Fiscal loss and program fidelity: impact of the economic downturn on HIV/STI prevention program fidelity.

Abstract

The economic downturn of 2007 created significant fiscal losses for public and private agencies conducting behavioral prevention. Such macro-economic changes may influence program implementation and sustainability. We examined how public and private agencies conducting RESPECT, a brief HIV/STI (sexually transmitted infection) counseling and testing intervention, adapted to fiscal loss and how these adaptations impacted program fidelity. We collected qualitative and quantitative data in a national sample of 15 agencies experiencing fiscal loss. Using qualitative analyses, we examined how program fidelity varied with different types of adaptations. Agencies reported three levels of adaptation: agency-level, program-level, and direct fiscal remedies. Private agencies tended to use direct fiscal remedies, which were associated with higher fidelity. Some agency-level adaptations contributed to reductions in procedural fit, leading to negative staff morale and decreased confidence in program effectiveness, which in turn, contributed to poor fidelity. Findings describe a "work stress pathway" that links program fiscal losses to poor staff morale and low program fidelity.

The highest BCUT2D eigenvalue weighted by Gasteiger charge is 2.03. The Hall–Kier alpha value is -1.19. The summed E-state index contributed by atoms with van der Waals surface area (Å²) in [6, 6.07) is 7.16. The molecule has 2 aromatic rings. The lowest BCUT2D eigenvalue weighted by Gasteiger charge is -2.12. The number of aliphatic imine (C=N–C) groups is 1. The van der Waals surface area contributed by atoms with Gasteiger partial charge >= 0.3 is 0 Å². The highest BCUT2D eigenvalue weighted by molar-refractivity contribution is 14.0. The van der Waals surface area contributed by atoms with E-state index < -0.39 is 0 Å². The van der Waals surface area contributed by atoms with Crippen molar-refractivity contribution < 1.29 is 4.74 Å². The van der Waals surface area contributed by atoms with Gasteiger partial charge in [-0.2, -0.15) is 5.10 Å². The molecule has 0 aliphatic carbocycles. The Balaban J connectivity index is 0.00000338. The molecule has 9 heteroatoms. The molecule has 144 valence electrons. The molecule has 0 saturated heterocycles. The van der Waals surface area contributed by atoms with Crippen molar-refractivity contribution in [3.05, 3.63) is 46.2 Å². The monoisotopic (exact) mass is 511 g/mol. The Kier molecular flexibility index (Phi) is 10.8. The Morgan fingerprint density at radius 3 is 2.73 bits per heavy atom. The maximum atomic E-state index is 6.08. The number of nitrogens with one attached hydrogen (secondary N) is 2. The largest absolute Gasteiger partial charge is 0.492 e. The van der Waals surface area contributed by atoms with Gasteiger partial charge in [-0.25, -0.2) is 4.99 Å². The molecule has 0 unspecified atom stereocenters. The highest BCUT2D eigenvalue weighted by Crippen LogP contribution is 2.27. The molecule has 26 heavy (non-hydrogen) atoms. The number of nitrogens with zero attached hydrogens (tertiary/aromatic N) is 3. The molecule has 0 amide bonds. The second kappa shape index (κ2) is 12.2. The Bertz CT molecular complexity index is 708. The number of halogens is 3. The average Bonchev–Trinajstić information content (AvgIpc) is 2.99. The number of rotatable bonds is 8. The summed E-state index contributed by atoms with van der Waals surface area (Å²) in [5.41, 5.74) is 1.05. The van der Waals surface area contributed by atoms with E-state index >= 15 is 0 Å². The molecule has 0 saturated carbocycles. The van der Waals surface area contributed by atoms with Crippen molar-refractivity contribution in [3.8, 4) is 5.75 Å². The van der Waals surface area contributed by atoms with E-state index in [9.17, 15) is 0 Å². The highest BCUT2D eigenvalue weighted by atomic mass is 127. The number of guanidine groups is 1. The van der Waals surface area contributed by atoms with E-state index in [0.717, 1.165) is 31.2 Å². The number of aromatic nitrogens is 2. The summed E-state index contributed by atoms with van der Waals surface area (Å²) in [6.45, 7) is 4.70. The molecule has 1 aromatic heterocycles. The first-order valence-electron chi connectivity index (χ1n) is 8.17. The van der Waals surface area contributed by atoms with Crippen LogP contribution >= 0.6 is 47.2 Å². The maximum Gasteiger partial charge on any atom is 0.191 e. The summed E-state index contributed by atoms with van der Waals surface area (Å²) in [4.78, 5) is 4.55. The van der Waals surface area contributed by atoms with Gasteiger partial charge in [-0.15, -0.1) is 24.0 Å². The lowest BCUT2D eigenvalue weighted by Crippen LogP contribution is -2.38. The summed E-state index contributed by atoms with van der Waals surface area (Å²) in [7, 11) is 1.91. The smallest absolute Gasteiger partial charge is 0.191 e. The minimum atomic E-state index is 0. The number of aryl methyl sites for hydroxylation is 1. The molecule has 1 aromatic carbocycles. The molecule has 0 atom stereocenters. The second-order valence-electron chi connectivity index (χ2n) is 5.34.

DOI: 10.1007/s13142-013-0242-z

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Cite this paper

@article{Catania2014FiscalLA, title={Fiscal loss and program fidelity: impact of the economic downturn on HIV/STI prevention program fidelity.}, author={Joseph A. Catania and Margaret M. Dolcini and Alice A Gandelman and Vasudha Narayanan and Virginia R. McKay}, journal={Translational behavioral medicine}, year={2014}, volume={4 1}, pages={34-45} }